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Old November 3, 2011, 02:30 PM
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Default Drive Imaging Questions

-I've never done it
-I have a RAID0 array that I want to image
-can I take a RAID0 image and put it on a 'standard' HD?
-I want to know what software you recommend. Freeware if possible, low cost OK, also best-of-the-best recommendation
-I don't know where to start, ie., how to make the image and then how to put the image on a fresh HD
-can I put the image on a fresh built system (assuming from DVD or?)
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Old November 4, 2011, 10:29 AM
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I run a pair of OCZ Vertex 2's in RAID0 and I regularly image them in case one/both fail. In general, when you image the disk or partition, you'll end up with an archive file - the extension will usually be proprietary to the software you used. To store these archive files, you should have another hard drive, preferably eSATA or USB 3.0 if you want to go external, but another internal drive will be fine too. It is possible to keep the archive on optical media (DVD or Blu-Ray), but for long-term storage and convenience, an external hard drive is my personal preference.

When you are ready to restore the image, usually you can restore non-system disks in the OS environment. However, if you want to restore the system disk, you'll have to use a boot CD (which is normally provided) as you obviously can't over-write the system disk while it's booted. Normally, the restore process is just a matter of selecting the backup archive you want to restore and then choosing the disk you want to restore it to.

Presently, I use Image for Windows (IFW) to image my disks. In my use with it, it's been very reliable - no crashes with the software or anything. I've done hundreds of backups/restores and have NEVER had a bad image thus far. It's very light-weight (no bloatware) and has worked very well for me. And I've had no issues with RAID disks, external disks, etc...

Also, the image can be captured while running Windows, so there is no need to tie up your PC - you can continue to use it while being backed up. Again, restoring the system disk can't be done while running Windows, so you must use Image For Linux as it runs from a boot CD and is included when you buy IFW.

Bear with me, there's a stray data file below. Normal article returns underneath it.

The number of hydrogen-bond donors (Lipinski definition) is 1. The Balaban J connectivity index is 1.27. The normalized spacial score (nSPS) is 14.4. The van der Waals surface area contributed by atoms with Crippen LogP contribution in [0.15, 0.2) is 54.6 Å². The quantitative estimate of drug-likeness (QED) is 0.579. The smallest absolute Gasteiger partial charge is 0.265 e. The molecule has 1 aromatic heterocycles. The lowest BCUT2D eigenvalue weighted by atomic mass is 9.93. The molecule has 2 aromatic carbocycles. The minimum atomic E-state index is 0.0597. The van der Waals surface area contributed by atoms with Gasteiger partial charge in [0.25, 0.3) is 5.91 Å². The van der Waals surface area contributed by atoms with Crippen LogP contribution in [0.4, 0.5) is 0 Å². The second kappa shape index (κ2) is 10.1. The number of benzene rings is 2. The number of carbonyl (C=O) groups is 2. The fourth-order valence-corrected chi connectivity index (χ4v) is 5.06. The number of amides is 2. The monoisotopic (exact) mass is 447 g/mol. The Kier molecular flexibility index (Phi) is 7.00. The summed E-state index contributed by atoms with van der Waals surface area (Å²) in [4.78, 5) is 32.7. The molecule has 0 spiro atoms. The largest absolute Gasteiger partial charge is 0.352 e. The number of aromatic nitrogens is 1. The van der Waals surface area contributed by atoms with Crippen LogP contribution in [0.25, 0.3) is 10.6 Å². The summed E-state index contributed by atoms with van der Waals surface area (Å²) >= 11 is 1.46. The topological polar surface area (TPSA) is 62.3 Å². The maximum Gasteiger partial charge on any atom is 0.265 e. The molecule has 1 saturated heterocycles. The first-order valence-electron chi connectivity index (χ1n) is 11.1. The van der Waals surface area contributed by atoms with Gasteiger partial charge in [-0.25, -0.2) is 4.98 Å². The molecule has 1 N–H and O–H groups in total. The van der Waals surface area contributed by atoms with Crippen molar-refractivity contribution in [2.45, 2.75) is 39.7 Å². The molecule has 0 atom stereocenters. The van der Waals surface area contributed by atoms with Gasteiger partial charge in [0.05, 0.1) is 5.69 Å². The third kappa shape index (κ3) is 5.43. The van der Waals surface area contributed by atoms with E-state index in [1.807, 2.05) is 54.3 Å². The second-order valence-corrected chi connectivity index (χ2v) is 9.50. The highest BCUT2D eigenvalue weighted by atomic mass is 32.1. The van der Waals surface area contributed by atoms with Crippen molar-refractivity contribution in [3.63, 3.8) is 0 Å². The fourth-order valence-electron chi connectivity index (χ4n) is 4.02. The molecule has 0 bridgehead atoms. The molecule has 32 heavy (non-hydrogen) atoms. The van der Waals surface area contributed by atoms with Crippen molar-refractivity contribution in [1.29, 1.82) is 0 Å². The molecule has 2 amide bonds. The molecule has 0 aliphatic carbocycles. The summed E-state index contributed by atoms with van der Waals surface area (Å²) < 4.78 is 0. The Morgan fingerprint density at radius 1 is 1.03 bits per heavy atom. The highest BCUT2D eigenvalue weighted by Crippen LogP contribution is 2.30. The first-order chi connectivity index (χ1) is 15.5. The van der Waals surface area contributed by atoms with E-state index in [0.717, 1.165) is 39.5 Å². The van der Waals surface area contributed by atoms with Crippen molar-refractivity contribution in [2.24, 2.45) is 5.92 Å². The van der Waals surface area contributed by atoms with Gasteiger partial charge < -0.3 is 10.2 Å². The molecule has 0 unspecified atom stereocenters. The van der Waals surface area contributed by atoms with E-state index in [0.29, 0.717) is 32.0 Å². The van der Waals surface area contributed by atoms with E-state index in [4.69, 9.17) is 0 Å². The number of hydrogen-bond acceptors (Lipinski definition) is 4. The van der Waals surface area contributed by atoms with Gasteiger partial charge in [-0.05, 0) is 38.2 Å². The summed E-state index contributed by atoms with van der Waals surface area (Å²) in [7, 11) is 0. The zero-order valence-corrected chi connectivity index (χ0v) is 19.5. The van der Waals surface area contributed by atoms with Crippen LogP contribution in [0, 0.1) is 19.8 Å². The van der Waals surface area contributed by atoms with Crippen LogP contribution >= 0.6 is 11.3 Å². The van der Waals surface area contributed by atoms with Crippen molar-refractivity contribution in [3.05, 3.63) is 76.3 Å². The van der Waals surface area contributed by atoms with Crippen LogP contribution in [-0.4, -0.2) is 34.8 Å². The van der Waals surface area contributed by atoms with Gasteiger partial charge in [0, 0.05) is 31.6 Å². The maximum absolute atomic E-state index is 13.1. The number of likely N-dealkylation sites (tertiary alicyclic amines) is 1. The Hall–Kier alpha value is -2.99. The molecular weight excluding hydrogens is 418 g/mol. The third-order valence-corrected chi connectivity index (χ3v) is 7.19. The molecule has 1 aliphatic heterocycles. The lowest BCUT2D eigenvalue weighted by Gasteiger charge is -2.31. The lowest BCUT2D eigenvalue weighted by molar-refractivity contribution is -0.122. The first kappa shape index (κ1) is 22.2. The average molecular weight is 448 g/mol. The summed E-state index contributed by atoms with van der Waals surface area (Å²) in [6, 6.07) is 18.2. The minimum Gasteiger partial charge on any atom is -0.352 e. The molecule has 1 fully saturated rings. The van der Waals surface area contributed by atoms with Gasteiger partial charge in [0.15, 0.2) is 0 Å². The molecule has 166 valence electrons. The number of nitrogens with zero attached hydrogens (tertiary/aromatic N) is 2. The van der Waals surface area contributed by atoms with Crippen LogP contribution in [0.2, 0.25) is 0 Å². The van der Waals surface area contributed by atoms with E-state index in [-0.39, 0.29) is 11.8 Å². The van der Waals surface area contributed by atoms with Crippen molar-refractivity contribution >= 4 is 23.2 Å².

You can check these out at: TeraByte Unlimited :: Boot Manager :: Partition Manager :: Drive Image :: Disk Copy :: Drive Wipe :: Hard Drive Utilities. IFW is not free, but is around $40 or so.

I've also run Acronis True Image, Paragon Backup and Shadow Protect Desktop. In my experience, Acronis True Image was somewhat unreliable and had some issues with the Boot CD picking up hardware. Getting help with customer support was very difficult. It's quite popular, however, so it's likely you'll come across information about it if you do some googling.

Paragon was so-so...it seemed to capture images well, but at the time there were some limitations on 64-bit Windows that put me off it. This was several years ago, so this may have changed in that time.

Lastly, Shadow Protect Desktop is very good...I'd go so far as to say this could be considered the "best of the best". VERY reliable software and very good management of disk images. The major down-side is that it's very expensive compared to similar software and it has a pain in the butt activation that you must deal with to install in Windows.

Regarding restoring your RAID0 disk to a single disk, I've never done such a thing. Off the top of my head, the biggest complication will be to make sure your new disk's capacity is larger than your RAID0 setup. Some software has to ability to restore to a smaller disk (provided the actual data on the disk can still fit) by simultaneously shrinking the partition during restore to fit.

I hope this answers a few questions. :)
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